can be passed as optimizer.

`GaussianProcessClassifier`

supports multi-class classification by performing either one-versus-rest or one-versus-one based training and prediction. In one-versus-rest, one binary Gaussian process classifier is fitted for each class, which is trained to separate this class from the rest. In “one_vs_one”, one binary Gaussian process classifier is fitted for each pair of classes, which is trained to separate these two classes. The predictions of these binary predictors are combined into multi-class predictions. See the section on multi-class classification for more details.

In the case of Gaussian process classification, “one_vs_one” might be computationally cheaper since it has to solve many problems involving only a subset of the whole training set rather than fewer problems on the whole dataset. Since Gaussian process classification scales cubically with the size of the dataset, this might be considerably faster. However, note that “one_vs_one” does not support predicting probability estimates but only plain predictions. Moreover, note that `GaussianProcessClassifier`

does not (yet) implement a true multi-class Laplace approximation internally, but as discussed above is based on solving several binary classification tasks internally, which are combined using one-versus-rest or one-versus-one.

This example illustrates the predicted probability of GPC for an RBF kernel with different choices of the hyperparameters. The first figure shows the predicted probability of GPC with arbitrarily chosen hyperparameters and with the hyperparameters corresponding to the maximum log-marginal-likelihood (LML).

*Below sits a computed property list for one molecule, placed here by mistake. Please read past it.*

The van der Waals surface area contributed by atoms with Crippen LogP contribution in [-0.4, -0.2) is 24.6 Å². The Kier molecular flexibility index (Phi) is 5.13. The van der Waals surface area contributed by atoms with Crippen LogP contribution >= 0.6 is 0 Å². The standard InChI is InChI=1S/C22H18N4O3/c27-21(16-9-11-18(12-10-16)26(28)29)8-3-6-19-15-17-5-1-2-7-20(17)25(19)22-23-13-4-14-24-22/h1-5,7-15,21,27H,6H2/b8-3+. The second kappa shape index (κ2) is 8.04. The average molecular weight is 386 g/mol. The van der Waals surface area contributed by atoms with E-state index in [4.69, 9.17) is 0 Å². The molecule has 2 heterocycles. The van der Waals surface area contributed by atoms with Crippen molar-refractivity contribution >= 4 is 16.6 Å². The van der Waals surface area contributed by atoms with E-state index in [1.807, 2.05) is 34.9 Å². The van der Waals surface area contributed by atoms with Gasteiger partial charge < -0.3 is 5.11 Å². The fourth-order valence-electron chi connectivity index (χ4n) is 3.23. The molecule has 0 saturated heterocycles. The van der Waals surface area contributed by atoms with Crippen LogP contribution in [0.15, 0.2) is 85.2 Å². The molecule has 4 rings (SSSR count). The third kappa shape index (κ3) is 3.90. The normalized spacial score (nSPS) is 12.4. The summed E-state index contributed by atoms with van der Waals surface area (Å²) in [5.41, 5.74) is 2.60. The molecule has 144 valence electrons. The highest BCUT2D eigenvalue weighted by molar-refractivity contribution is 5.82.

While the hyperparameters chosen by optimizing LML have a considerable larger LML, they perform slightly worse according to the log-loss on test data. The figure shows that this is because they exhibit a steep change of the class probabilities at the class boundaries (which is good) but have predicted probabilities close to 0.5 far away from the class boundaries (which is bad) This undesirable effect is caused by the Laplace approximation used internally by GPC.

The second figure shows the log-marginal-likelihood for different choices of the kernel’s hyperparameters, highlighting the two choices of the hyperparameters used in the first figure by black dots.

This example illustrates GPC on XOR data. Compared are a stationary, isotropic kernel (`RBF`

) and a non-stationary kernel (`DotProduct`

). On this particular dataset, the `DotProduct`

kernel obtains considerably better results because the class-boundaries are linear and coincide with the coordinate axes. In practice, however, stationary kernels such as `RBF`

often obtain better results.